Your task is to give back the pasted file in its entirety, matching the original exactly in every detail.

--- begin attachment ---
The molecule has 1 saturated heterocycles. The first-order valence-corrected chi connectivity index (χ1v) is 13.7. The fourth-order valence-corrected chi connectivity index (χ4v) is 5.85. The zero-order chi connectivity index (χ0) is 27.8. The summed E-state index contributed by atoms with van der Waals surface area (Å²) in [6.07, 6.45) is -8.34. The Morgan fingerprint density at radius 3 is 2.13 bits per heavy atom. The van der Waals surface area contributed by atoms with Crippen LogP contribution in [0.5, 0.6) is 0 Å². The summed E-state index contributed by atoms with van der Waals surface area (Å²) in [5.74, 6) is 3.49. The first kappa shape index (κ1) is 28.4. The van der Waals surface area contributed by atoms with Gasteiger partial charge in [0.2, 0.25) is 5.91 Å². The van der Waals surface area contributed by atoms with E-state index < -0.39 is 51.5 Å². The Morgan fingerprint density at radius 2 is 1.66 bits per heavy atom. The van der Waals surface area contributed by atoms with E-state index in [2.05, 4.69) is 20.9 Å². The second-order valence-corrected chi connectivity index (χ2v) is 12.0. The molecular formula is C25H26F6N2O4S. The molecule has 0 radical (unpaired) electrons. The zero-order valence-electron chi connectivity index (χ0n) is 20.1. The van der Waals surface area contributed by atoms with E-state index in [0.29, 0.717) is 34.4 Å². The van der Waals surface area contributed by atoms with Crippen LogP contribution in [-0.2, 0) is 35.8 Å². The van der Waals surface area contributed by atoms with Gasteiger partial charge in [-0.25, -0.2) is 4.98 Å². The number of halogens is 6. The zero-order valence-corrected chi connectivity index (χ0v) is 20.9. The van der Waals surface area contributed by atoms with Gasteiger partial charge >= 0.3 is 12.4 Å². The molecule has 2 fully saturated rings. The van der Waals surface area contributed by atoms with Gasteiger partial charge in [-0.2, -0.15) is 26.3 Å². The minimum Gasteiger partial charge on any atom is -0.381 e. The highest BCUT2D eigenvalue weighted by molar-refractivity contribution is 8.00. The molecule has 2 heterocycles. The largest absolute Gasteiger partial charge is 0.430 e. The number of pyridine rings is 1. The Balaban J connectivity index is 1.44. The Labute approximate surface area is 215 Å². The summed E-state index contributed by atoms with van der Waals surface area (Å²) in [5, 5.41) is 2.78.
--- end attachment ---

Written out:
The molecule has 1 saturated heterocycles. The first-order valence-corrected chi connectivity index (χ1v) is 13.7. The fourth-order valence-corrected chi connectivity index (χ4v) is 5.85. The zero-order chi connectivity index (χ0) is 27.8. The summed E-state index contributed by atoms with van der Waals surface area (Å²) in [6.07, 6.45) is -8.34. The Morgan fingerprint density at radius 3 is 2.13 bits per heavy atom. The van der Waals surface area contributed by atoms with Crippen LogP contribution in [0.5, 0.6) is 0 Å². The summed E-state index contributed by atoms with van der Waals surface area (Å²) in [5.74, 6) is 3.49. The first kappa shape index (κ1) is 28.4. The van der Waals surface area contributed by atoms with Gasteiger partial charge in [0.2, 0.25) is 5.91 Å². The van der Waals surface area contributed by atoms with E-state index < -0.39 is 51.5 Å². The Morgan fingerprint density at radius 2 is 1.66 bits per heavy atom. The van der Waals surface area contributed by atoms with E-state index in [2.05, 4.69) is 20.9 Å². The second-order valence-corrected chi connectivity index (χ2v) is 12.0. The molecular formula is C25H26F6N2O4S. The molecule has 0 radical (unpaired) electrons. The zero-order valence-electron chi connectivity index (χ0n) is 20.1. The van der Waals surface area contributed by atoms with E-state index in [0.29, 0.717) is 34.4 Å². The van der Waals surface area contributed by atoms with Crippen LogP contribution in [-0.2, 0) is 35.8 Å². The van der Waals surface area contributed by atoms with Gasteiger partial charge in [-0.25, -0.2) is 4.98 Å². The number of halogens is 6. The zero-order valence-corrected chi connectivity index (χ0v) is 20.9. The van der Waals surface area contributed by atoms with Gasteiger partial charge >= 0.3 is 12.4 Å². The molecule has 2 fully saturated rings. The van der Waals surface area contributed by atoms with Gasteiger partial charge in [-0.2, -0.15) is 26.3 Å². The minimum Gasteiger partial charge on any atom is -0.381 e. The highest BCUT2D eigenvalue weighted by molar-refractivity contribution is 8.00. The molecule has 2 heterocycles. The largest absolute Gasteiger partial charge is 0.430 e. The number of pyridine rings is 1. The Balaban J connectivity index is 1.44. The Labute approximate surface area is 215 Å². The summed E-state index contributed by atoms with van der Waals surface area (Å²) in [5, 5.41) is 2.78.